The definition of the word Bluff, according to WordHippo, is an attempt to deceive someone into believing that one can or is going to do something. It is bravado or bluster that is superficial or not backed up. So, can you successfully bluff your way through life? What about a particular situation? How long could you do it before exhaustion or reality sets in? Or what about someone discovering and calling you out? Lastly, why would you do it in the first place?
Emotionally Challenging Book
These are some of the questions that ran through my mind as I read the book, Blind Man’s Bluff by James Tate Hill. I have read many books on blindness over the years, but I have to say this book frustrated and annoyed me the most. I struggled finishing but knew I needed to soldier through to write this review. When I write a book review I work hard to focus on the positive elements in the story and try to understand the author’s perspective. However, this book was emotionally challenging.
I know most people have occasionally bluffed there way through something. Me included. However, Hill’s story of his vision loss was a bit extreme. I am getting ahead of myself and haven’t even told you what the book is about. So, let me do that first and then share my review.
The audiobook is available at Bookshare and the National Library Service for the Blind and Print Impaired . Bookshare says, Blind Man’s Bluff is a male writer’s humorous and often-heartbreaking tale of losing his sight—and how he hid it from the world. At age sixteen, Hill was diagnosed with Leber’s hereditary optic neuropathy, a condition that left him legally blind. When high-school friends stopped calling and a disability counselor advised him to aim for C’s in his classes, he tried to escape the stigma by pretending he could still see.
In this unfailingly candid yet humorous memoir, Hill discloses the tricks he employed to pass for sighted, from displaying shelves of paperbacks he read on tape to arriving early on first dates so women would have to find him. He risked his life every time he crossed a street, doing his best to listen for approaching cars. A good memory and pop culture obsessions like Tom Cruise, Prince, and all things 1980s allowed him to steer conversations toward common experiences. For fifteen years, Hill hid his blindness from friends, colleagues, and lovers, even convincing himself that if he stared long enough, his blurry peripheral vision would bring the world into focus. Finally, at thirty, faced with a stalled writing career, a crumbling marriage, and a growing fear of leaving his apartment, he began to wonder if there was a better way.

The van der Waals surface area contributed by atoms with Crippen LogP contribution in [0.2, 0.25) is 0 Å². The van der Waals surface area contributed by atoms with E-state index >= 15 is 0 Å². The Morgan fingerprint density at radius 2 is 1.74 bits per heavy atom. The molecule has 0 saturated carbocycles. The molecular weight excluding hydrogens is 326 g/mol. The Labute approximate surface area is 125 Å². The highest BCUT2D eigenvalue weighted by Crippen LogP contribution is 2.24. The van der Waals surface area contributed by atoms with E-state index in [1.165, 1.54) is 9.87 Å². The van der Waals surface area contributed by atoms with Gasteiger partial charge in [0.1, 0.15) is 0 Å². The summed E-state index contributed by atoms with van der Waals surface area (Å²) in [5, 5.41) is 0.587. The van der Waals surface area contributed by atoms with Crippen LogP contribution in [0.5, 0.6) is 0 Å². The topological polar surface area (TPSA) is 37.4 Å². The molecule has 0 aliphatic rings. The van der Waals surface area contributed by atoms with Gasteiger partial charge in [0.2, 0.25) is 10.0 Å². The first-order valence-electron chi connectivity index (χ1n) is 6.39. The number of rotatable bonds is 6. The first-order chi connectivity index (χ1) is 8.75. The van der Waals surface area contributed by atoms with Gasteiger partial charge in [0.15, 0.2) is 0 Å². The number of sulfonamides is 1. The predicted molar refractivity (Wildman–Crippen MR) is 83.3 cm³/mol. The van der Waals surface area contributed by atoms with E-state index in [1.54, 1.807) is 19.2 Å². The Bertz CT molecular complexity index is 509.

Concept of Bluffing
Fifteen years is a long time to pretend to be something you are not. But I know people do it everyday. This book caused me to think hard and deep about the concept of bluffing. Hill spent Too much energy pretending, or some would call passing, as a sighted person. I was amazed at the elaborate methods and schemes he use to keep people from knowing how bad his vision really was. At one point in the book, he explained he would rather let people think he was a drunk butthole than blind. Now that is pretty deep. It made me question what type of world do we live in when it is better to be a drunk butthole than blind?
I have known for years vision loss is equivalent to the fear of public speaking. People feel they would rather die than go blind. There is an inherent fear of blindness in our society. So, I get it. After all I lost my vision after 25 years of seeing clearly. I do understand and have some empathy. But this is the thing. . Pretending to see when you can’t is dangerous. Not only physically but mentally. We live in a sighted world and have to learn how to adjust. Perhaps bluffing is a form of adjustment? But for how long?
I remember when I first went blind, I did the whole “fake it to you make it.” That approach worked for a while but I couldn’t sustain it long. After a while it became mentally wearing and I had to disclose my vision impairment. No, it wasn’t easy. Yes, I had to explain more than I wanted. But at the end of the day people got it and I was able to conduct my business and get my needs met. If you are pretending all the time I seriously doubt the results will be in your favor.
People Looked the Other Way
Another aspect of the book that frustrated me was how complicit Hill’s family, friends, teachers and co-workers were in his bluffing. Over and over again there were examples when people in his life literally and figuratively looked the other way. People knew he had a vision problem and really didn’t talk or confront him making the pretending last longer. Plus there was no mention of therapy or counseling. All of this were missed opportunities for Hill to get needed support. A disabled life is hard and having a circle of support is critical to being happy and successful.
Reading about Hill’s life triggered this question-are societies ideas of the disabled that awful? Do we need more positive and real role models for people to see the possibilities? I’m not talking about inspirational porn rather images of people living their life as capable disabled people. We are lacking in this but I do see improvements.
Can’t Bluff Blindness
By the end of the story Hill is coming to an understanding. It is harder to pretend than just be real. He is noticing how much he is losing in his life. So, the answer to my initial question, can you bluff being blind is no. Well, maybe for a while but it won’t last and you will miss out on the beauty of what life has to offer.